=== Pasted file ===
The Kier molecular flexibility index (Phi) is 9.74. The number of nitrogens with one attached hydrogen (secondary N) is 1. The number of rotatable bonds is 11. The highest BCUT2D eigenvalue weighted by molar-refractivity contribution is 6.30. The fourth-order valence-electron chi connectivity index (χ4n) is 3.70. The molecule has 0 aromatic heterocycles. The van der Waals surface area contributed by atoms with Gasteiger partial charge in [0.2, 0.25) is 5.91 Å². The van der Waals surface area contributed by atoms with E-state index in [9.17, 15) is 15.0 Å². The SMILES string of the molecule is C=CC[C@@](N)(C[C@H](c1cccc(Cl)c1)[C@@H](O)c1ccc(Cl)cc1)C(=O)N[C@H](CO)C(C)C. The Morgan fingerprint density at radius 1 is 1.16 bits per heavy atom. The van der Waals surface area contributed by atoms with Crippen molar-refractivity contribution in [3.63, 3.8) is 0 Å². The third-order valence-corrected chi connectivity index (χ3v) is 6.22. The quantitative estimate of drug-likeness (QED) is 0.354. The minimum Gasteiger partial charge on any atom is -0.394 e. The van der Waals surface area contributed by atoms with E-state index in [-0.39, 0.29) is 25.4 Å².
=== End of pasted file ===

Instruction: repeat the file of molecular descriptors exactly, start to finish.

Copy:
The Kier molecular flexibility index (Phi) is 9.74. The number of nitrogens with one attached hydrogen (secondary N) is 1. The number of rotatable bonds is 11. The highest BCUT2D eigenvalue weighted by molar-refractivity contribution is 6.30. The fourth-order valence-electron chi connectivity index (χ4n) is 3.70. The molecule has 0 aromatic heterocycles. The van der Waals surface area contributed by atoms with Gasteiger partial charge in [0.2, 0.25) is 5.91 Å². The van der Waals surface area contributed by atoms with E-state index in [9.17, 15) is 15.0 Å². The SMILES string of the molecule is C=CC[C@@](N)(C[C@H](c1cccc(Cl)c1)[C@@H](O)c1ccc(Cl)cc1)C(=O)N[C@H](CO)C(C)C. The Morgan fingerprint density at radius 1 is 1.16 bits per heavy atom. The van der Waals surface area contributed by atoms with Crippen molar-refractivity contribution in [3.63, 3.8) is 0 Å². The third-order valence-corrected chi connectivity index (χ3v) is 6.22. The quantitative estimate of drug-likeness (QED) is 0.354. The minimum Gasteiger partial charge on any atom is -0.394 e. The van der Waals surface area contributed by atoms with E-state index in [-0.39, 0.29) is 25.4 Å².